Papercamp and music

Jeremy’s written a great roundup of Papercamp, which I wasn’t able to get to. Amongst other things, he says this:

everyone gathers around a laptop for a demo from Durrell Bishop and Tom Hulbert from Luckybite. They have a printed book based on their music collection. Each page of the book contains an image—usually an album cover—and a barcode. If you scan the barcode from a page in the book, the corresponding music will play on your computer (or your phone). The book is the UI. The wireless barcode reader is where the magic happens. If these guys can make a cheap version of this reader, it will fantastic …for all us. Right now the only expensive bit is the reading head but the price could come down as low as a dollar or two.

Surely webcams and QR codes (or variants) are the cheap route here?

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7 thoughts on “Papercamp and music”

  1. But you can’t sit on the sofa and flip through a book with a webcam. Remember, the barcode reader is very small and it’s wireless. The act of dragging it across a barcode in the book is like underlining a passage in a book, filling in a crossword or doodling in the margins.

  2. That was the bit that grabbed me too – made this when I got home: http://alf.hubmed.org/spotify-qr/

    I was picturing magazines with QR codes next to playlists and album reviews. The only trouble with Spotify URLs is that they won’t work on a phone, so ideally the service at the QR code’s URL would be a generic solution that would output the playlist in multiple formats as appropriate.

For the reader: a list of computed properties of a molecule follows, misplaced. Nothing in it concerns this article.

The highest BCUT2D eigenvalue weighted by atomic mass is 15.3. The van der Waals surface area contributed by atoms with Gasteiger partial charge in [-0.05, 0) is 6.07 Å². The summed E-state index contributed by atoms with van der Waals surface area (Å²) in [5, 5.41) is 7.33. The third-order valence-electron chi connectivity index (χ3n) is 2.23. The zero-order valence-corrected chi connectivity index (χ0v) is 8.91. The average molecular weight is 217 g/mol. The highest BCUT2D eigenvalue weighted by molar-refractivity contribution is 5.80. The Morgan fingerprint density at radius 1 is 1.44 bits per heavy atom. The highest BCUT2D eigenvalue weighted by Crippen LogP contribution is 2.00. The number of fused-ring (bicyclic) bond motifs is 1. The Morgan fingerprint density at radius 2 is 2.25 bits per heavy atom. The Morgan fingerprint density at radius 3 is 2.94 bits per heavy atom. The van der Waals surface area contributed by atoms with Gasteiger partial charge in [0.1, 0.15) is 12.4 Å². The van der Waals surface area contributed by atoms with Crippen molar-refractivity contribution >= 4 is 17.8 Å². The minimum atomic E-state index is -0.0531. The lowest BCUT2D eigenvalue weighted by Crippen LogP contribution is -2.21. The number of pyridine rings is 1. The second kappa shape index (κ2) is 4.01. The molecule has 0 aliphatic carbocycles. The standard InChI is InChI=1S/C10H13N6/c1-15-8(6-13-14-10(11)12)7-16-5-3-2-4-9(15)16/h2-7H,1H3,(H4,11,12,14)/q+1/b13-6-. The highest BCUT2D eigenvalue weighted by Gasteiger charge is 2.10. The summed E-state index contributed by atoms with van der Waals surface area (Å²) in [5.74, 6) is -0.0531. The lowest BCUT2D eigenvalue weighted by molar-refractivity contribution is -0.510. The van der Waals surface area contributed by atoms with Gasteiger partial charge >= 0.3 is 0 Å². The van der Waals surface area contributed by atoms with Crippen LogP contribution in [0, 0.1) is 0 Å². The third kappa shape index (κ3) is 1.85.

3. Once upon a time, a long long time ago (1989), the Radio Times used to print barcodes underneath programmes in their printed schedule. You could get a video recorder who’s remote control had a barcode scanner, and if you scanned the barcode, your VCR would record the programme.

    Panasonic, apparently.

    Anyway, it was utterly crushed by VideoPlus. But there you go, it’s a 20-year-old idea. 🙂

  4. Jeremy’s vision has been a mild obsession of mine, as well, for quite some time now.

    What’s needed is a camera, a processor that can recognize and decode QRCodes, and medium-range wireless connectivity to a phone, tablet, or PC. This is doable. It was less doable a few years ago, and will be more doable in a few years. With the right software on a phone, it could be a solved problem. IF we can stop thinking of QRCodes as convenient methods for distributing advertisements.

    What’s more, I don’t think you should have to wait for a publisher to create pre-augmented publications. Rather, it should be something that you can start slapping, willy nilly, across your printed landscape. Like wiki notes for paper.

    Which is a topic for the next PaperCamp…

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